QB: Peyton Manning
In this case, the easy way out is probably correct; Manning will regress. He was incredible last year, but there’s a good reason why his 55 touchdowns record is considered historic. Looking back with some hindsight bias, his only matchup that ended up as an above-average pass defense was the Ravens. He also struggled in the week 12 game at Foxborough, and faced the Chiefs when the defense was ravaged by injuries. What more could have gone right?
In 2014, Manning will throw to Emmanuel Sanders and Cody Latimer instead of the underrated Eric Decker. Last season, the Redskins’ DeAngelo Hall wasn’t sure who the #1 receiver on the team was, Demaryius Thomas or Decker, before ultimately shadowing Thomas. This season, no defensive player is comparing Thomas and Sanders, he is just taking Thomas.
RB: Montee Ball, C.J. Anderson, Ronnie Hillman
After Knowshon Moreno ran away with the lead role last year, Ball will have the first shot to start this year. Some people remember Ball from his breakout 2011 college season, when he was a Hesiman Trophy finalist, and others will note that he was a second round pick. Compared to Moreno, it looks like Ball will be able to step it up a notch, but I’m not convinced.
Ball, unlike some backs, is a patient runner with good vision to see holes develop. With vision and average skills alone, Ball could turn this opportunity into a valuable fantasy season, just like Moreno did last season. However, Ball lacks any special agility, burst, or elusiveness that would add another edge to his game. On the ground, it looks like he’ll just get what is handed to him.
While Hillman might get some work, Anderson is the real backup. The Broncos really like him, and I think he’s a better fit for the Manning offense than Ball is. Like Ball, Anderson is a decent receiver with good hands, and is a patient zone runner. But Anderson is a superior pass blocker to Ball, and has a lot of lateral quickness. If Ball’s ball security issues pop up again, don’t be surprised if Anderson breaks out.
WR: Demaryius Thomas, Wes Welker, Emmanuel Sanders, Cody Latimer
If Manning’s stats will decrease, so will his receivers’. Thomas and Welker should easily post top-20 seasons if health allows, but I think Welker’s 2013 touchdown pace prior to injury was unsustainable. It was interesting to see him as a red zone threat instead of a target monster, but it means that Welker is a little riskier than he seems. Last season, he failed to record 10 catches or 100 yards in a single game.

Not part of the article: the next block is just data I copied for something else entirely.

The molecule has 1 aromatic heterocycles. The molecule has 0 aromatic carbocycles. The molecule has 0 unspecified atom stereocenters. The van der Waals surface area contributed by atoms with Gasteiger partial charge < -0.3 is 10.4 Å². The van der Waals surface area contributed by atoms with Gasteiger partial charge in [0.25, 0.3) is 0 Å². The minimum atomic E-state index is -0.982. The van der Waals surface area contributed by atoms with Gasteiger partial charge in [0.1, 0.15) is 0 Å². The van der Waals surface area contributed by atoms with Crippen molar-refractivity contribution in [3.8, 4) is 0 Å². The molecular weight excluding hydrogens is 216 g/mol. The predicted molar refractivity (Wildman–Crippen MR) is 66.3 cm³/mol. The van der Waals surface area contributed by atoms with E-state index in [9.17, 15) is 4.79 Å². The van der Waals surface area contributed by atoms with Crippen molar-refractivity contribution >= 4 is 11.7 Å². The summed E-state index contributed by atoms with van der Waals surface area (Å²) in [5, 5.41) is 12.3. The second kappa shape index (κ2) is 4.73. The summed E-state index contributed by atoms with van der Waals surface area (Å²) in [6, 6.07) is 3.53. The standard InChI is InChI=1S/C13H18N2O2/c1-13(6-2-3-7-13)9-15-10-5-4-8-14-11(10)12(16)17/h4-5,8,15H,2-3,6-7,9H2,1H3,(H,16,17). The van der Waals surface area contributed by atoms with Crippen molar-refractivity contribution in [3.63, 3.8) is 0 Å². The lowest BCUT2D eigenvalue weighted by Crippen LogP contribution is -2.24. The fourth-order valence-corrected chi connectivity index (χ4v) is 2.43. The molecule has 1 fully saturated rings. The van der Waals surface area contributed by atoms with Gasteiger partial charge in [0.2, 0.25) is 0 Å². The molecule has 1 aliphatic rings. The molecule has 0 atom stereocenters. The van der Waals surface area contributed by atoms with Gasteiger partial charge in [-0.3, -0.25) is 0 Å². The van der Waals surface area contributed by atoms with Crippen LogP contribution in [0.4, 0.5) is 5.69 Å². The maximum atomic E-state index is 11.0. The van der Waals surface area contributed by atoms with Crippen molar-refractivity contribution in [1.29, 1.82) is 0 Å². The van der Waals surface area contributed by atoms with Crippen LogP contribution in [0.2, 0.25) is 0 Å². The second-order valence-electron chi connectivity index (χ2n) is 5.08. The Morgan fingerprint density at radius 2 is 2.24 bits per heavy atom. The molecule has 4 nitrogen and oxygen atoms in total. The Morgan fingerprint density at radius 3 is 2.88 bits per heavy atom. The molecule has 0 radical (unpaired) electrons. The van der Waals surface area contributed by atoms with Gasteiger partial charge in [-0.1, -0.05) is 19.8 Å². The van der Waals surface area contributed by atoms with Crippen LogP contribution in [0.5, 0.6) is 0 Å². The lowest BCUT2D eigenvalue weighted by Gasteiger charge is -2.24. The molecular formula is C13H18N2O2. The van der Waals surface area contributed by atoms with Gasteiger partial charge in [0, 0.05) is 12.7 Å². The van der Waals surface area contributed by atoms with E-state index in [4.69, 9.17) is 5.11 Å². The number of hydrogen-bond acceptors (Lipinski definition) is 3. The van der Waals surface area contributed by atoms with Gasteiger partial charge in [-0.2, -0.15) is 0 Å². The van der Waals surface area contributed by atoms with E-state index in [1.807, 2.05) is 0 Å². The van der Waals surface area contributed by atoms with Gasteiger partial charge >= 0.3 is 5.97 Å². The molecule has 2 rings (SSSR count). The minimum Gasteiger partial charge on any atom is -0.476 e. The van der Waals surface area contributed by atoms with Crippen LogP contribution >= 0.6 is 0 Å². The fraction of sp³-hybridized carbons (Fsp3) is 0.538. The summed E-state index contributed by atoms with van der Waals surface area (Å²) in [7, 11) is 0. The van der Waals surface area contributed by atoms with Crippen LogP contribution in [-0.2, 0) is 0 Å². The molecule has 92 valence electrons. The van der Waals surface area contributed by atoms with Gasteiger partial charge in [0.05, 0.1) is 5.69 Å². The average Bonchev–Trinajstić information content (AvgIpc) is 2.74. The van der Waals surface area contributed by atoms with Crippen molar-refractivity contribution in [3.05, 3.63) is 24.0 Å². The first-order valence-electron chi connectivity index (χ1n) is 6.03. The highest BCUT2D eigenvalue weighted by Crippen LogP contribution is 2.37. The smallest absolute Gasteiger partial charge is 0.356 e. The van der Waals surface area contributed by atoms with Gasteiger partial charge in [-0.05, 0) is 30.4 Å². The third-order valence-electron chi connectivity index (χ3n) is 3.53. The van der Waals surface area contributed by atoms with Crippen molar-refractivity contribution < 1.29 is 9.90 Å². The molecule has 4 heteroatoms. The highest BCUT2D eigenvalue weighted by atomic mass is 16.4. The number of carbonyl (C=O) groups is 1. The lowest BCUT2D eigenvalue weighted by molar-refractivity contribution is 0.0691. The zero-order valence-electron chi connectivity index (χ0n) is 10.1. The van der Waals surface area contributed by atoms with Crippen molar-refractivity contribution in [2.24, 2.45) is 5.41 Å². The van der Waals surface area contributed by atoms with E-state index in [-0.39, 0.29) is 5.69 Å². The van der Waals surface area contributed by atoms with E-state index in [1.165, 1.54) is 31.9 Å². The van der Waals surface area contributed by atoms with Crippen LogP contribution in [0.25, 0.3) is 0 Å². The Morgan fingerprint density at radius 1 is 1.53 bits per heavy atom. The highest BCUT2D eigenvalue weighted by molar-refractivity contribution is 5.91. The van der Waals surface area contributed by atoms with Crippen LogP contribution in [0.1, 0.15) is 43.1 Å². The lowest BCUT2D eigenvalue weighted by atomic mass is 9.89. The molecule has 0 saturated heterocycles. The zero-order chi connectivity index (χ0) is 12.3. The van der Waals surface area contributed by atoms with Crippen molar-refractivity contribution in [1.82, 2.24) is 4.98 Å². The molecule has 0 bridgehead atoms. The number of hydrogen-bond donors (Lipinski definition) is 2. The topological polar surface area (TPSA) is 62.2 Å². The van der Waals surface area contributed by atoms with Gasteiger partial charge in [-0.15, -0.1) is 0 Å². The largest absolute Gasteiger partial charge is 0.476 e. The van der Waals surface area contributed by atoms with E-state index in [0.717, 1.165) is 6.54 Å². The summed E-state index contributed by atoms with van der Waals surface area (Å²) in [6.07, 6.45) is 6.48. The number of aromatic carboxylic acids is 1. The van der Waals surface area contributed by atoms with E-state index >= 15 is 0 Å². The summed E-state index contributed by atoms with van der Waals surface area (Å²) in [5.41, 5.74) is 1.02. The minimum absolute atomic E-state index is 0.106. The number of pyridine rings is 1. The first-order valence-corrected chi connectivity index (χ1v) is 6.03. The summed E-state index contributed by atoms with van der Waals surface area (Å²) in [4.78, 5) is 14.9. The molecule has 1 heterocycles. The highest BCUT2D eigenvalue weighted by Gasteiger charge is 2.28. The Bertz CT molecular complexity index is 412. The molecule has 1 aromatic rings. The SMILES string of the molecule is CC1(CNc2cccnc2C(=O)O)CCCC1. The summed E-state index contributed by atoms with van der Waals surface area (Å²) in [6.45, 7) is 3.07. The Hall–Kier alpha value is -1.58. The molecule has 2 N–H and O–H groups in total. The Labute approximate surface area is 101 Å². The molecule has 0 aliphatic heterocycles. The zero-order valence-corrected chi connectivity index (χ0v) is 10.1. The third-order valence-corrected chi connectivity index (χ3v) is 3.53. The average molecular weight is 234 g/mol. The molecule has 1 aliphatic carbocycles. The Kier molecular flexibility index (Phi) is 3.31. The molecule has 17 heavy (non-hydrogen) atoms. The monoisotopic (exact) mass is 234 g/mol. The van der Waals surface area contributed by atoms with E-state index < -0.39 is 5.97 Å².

Replacing Decker is tough to do, especially when he and Sanders are completely different football players. Sanders should get targets, but he is a much smaller than Decker and isn’t likely to be the same red zone threat. On Fantasy Football Calculator, he is WR27 on ADP, which doesn’t really generate any value. Latimer, the team’s 2014 second round pick, looks a lot more like Decker’s replacement, with the size and hands needed to be a red zone target. He’s an interesting late round pick.
TE: Julius Thomas, Jacob Tamme, Virgil Green
After his breakout season, Thomas is being drafted near or above Rob Gronkowski, which is probably a mistake. Gronk is the best per-game tight end in fantasy, but has injury problems. Meanwhile, Thomas has struggled with ankle injuries throughout his career—remember, he was drafted in 2011—and will also see touchdown regression. Should Thomas miss action, I prefer Tamme, who is proven at the NFL level, over Green.
The Broncos had a pretty rush defense in 2013, although it wasn’t used much. If DeMarcus Ware can stay healthy, he can replace the departed Shaun Phillips and maybe do more. Aqib Talib pretty much replaces Dominique Rodgers-Cromartie, but the additions of safety T.J. Ward and rookie corner Bradley Roby mean the secondary as a whole is improved. In my D/ST rankings, I placed the Broncos D at #17, so they can be streamed in the right matchups.